Cataracts alter how light passes through the front of your eye to the back. This pathway change will affect your prescription in different ways depending on what type of cataract(s) that you have.

Medications can change a person’s prescription in one of three ways: 1) spasm of the muscle located towards the front of the eye called the ciliary muscle, 2) retention of fluid in the crystalline lens or 3) swelling of the ciliary processes towards the front of the eye. The list of medications that can cause changes to your prescription and visual acuity is too lengthy to list in this forum.

Dry eyes can cause changes in prescription and/or fluctuations in visual acuity because of this condition’s effect on the front surface of the eye. The cornea plays an important role in focusing light to the proper place in the back of the eye. As a matter of fact, the cornea accounts for 65-75 percent of the eye’s prescription. Consequently, changes to the cornea due to dry eye can have a profound effect on visual acuity and/or prescription.

Changes in prescription seen in pregnancy can be temporary or long-lasting. The hormones that are released during pregnancy can change corneal thickness, corneal curvature, how the crystalline lens transmits light to the back of the eye and how the front eye muscles focus light. Some women experience changes in myopia (nearsightedness), hyperopia (farsightedness) or astigmatism. There has even been a published case in which one woman experienced an increase in myopia during the first trimester only to experience a swing to hyperopia in her second and third trimester.

The length of the eyeball is known as axial length. Increasing axial length is a common reason for changes in prescription seen in children up to the age of twenty-two years. Clinical studies seem to indicate that multiple factors working in concert result in changes to axial length rather than just one component being the culprit. Every one millimeter change equates to a three diopter change in prescription.

Spasms of the ciliary muscle will change the shape of the crystalline lens. This change in shape will result in changes in prescription and visual acuity. These spasms can be temporary or longer-lasting in different individuals. Different medications as well as inefficient focusing visual systems can cause these spasms of the ciliary muscle. This can cause transient changes in how you see through your glasses or contacts, or it can cause your prescription to change from one doctor visit to another.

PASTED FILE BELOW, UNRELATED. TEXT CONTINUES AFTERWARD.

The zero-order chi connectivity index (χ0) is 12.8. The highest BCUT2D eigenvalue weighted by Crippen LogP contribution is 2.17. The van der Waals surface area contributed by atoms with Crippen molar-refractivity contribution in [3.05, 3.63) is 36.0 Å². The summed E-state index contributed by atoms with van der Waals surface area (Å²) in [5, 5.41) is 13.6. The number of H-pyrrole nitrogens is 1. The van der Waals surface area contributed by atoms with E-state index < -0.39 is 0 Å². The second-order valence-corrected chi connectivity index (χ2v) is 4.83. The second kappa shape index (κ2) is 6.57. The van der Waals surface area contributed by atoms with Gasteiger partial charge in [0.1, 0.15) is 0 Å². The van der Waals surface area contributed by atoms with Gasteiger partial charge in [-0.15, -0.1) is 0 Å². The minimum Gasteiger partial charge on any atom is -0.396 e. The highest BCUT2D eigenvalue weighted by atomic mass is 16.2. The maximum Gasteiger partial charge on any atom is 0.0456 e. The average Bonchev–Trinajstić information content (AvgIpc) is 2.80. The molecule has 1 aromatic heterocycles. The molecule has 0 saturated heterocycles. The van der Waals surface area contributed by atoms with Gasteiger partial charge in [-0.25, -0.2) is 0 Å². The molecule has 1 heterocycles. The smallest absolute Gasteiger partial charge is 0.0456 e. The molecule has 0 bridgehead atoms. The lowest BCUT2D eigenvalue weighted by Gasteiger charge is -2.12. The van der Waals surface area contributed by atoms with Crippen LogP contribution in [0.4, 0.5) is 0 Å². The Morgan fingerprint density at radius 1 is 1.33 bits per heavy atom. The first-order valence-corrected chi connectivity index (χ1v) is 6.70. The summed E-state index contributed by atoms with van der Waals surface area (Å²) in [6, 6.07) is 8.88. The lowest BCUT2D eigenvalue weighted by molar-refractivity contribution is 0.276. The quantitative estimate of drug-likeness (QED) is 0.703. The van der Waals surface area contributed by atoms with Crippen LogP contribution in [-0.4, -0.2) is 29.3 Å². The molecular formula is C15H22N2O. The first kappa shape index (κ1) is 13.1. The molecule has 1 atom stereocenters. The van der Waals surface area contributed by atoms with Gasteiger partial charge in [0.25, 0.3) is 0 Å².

For more information, please contact Dr. Edward Fong and the Sugar Land, TX eye doctors and optometrists at Bright Eye Care & Vision Development.

References:

  1. Ranabir S and Reetu K. Stress and hormones. Indian J Endocrinol Metab. 2011 Jan-Mar; 15(1): 18–22.
  2. Omoti AE, Waziri-Erameh JM, Okeigbemen VW. A review of the changes in the ophthalmic and visual system in pregnancy. Afr J Reprod Health. 2008 Dec;12(3):185-96.
  3. Ekpenyong BN, Aruotu NA, Uzodike EB, Njoku CG. Clinical Investigations and Management of Refractive Changes in Pregnancy: A Case Report. Afr J Reprod Health. 2015 Dec;19(4):107-17.
  4. Sunness JS. The pregnant woman’s eye. Surv Ophthalmol. 1988 Jan-Feb;32(4):219-38.
  5. Eisner A, Burke SN, Toomey MD. Visual sensitivity across the menstrual cycle. Vis Neurosci. 2004 Jul-Aug;21(4):513-31.
  6. Oliver KM, Walsh G, Tomlinson A, McFadyen A, Hemenger RP. Effect of the menstrual cycle on corneal curvature. Ophthalmic Physiol Opt. 1996 Nov;16(6):467-73.
  7. Kiely PM, Carney LG, Smith G. Menstrual cycle variations of corneal topography and thickness. Am J Optom Physiol Opt. 1983 Oct;60(10):822-9.
  8. Soni PS. Effects of oral contraceptive steroids on the thickness of human cornea. Am J Optom Physiol Opt. 1980 Nov;57(11):825-34.
  9. K Pesudovs, D B Elliott. Refractive error changes in cortical, nuclear, and posterior subcapsular cataracts. Br J Ophthalmol 2003;87:964–967.
  10. Handa T, Mukuno K, Niida T, Uozato H, Tanaka S, Shimizu K. Diurnal variation of human corneal curvature in young adults. J Refract Surg. 2002 Jan-Feb;18(1):58-62.
  11. Read SA, Collins MJ. Diurnal variation of corneal shape and thickness. Optom Vis Sci. 2009 Mar;86(3):170-80.
  12. Yasuda A, Yamaguchi T, Ohkoshi K. Changes in corneal curvature in accommodation. J Cataract Refract Surg. 2003 Jul;29(7):1297-301.
  13. Benjamin, WJ. Borish’s clinical refraction 2nd edition. Butterworth-Heinemann, 2007. Print.

Medical Disclaimer. The information on this site is not intended or implied to be a substitute for professional medical advice, diagnosis or treatment. All content, including text, graphics, images and information, contained on or available through this website is for general information purposes only.